Twitter page @LabourCoupAbuse catalogues threats and abuse by Labour moderates against Mr Corbyn’s supporters …

Mr Corbyn has been repeatedly described as a “traitor”, a “cancer”, and a “nonce”, according to tweets collated by @LabourCoupAbuse.

PLOTTERS seeking to oust Jeremy Corbyn will be “branded forever with the mark of infamy for betraying their party and their country,” Len McCluskey said yesterday. The Unite general secretary said MPs who had launched a “cowardly attack” on the Labour leader had “let the Conservatives off scot-free” and created “the mother of all splits” when the party could have seized the post-Brexit agenda: here.

There can be few examples of political cynicism as naked as yesterday’s launch of Angela Eagle’s challenge for leadership of the Labour Party: here.

Iraq war report, British peace movement reacts


This video from Britain says about itself:

Brian Eno, The Peoples Chilcot Report, Stop the War Coalition 08 06 2016.

This video from Britain says about itself:

Dr Shahrar Ali, Green Party, The Peoples Chilcot Report, Stop the War Coalition 08 06 2016.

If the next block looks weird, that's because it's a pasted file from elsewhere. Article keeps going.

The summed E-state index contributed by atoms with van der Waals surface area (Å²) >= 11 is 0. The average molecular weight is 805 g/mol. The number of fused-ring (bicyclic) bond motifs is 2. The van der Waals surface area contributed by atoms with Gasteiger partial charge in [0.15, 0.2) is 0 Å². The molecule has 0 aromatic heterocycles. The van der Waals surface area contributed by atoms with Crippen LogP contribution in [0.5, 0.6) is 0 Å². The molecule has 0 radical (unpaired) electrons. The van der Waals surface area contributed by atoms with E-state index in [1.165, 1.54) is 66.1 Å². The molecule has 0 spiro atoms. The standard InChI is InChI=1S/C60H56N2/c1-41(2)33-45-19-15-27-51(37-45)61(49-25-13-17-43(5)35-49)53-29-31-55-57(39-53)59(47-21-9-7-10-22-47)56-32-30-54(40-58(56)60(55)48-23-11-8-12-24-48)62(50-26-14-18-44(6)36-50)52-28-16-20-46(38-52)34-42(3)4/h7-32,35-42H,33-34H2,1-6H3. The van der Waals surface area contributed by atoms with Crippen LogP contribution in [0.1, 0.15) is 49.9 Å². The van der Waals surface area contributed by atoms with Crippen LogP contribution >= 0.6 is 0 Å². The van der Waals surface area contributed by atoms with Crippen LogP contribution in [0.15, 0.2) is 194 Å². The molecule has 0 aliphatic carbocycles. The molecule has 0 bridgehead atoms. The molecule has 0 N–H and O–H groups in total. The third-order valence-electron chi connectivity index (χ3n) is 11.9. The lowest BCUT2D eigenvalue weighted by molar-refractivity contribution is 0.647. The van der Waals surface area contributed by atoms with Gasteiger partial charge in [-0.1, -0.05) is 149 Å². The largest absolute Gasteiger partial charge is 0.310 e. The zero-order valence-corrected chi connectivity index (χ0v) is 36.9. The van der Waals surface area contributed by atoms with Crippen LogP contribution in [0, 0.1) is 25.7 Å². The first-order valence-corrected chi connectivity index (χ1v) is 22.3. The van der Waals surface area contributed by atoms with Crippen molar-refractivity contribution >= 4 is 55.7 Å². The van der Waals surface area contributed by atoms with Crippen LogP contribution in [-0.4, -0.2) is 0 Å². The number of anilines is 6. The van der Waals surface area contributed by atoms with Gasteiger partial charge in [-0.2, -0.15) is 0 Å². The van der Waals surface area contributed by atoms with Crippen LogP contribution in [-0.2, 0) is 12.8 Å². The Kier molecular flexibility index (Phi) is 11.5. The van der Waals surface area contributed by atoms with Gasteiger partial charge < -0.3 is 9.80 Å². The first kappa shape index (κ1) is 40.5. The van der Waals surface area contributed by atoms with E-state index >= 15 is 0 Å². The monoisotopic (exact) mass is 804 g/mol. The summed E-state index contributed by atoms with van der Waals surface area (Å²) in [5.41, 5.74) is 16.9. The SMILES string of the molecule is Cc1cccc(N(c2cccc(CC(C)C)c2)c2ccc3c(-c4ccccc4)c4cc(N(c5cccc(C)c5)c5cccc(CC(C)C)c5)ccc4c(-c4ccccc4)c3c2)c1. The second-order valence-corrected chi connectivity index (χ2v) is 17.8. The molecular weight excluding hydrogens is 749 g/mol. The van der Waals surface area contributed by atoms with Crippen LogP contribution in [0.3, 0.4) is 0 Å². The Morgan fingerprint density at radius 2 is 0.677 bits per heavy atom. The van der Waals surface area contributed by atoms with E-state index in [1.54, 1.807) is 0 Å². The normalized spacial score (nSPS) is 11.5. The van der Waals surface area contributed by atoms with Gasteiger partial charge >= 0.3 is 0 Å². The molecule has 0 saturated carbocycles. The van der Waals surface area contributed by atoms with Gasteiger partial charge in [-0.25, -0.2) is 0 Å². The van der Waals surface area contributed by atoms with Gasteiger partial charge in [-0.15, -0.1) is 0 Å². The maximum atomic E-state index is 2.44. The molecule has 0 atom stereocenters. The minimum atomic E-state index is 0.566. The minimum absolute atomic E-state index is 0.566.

This video from Britain says about itself:

Lindsey German, The Peoples Chilcot Report, Stop the War Coalition 08 06 2016.

This video from Britain says about itself:

Andrew Murray, The Peoples Chilcot Report, Stop the War Coalition, 08 06 2016.

As MPs debate the Chilcot report in Parliament, David Lowry reveals a significant cover-up and distortion by Tony Blair over Iraq’s mystery WMD: here.

Why you can’t explain the Iraq War without mentioning oil: here.

The real problem with the Iraq war: It was illegal: here.

So now it’s official. The British Chilcot Report confirms what the world has known for 13 years: the invasion of Iraq was a legal, strategic, and moral disaster: here.

Tony Blair barred from office for his Iraq lies?


This video says about itself:

Former British deputy PM admits regrets over Iraq war

10 July 2016

The man who was UK Deputy Prime Minister when British forces went to war in Iraq has issued an apology.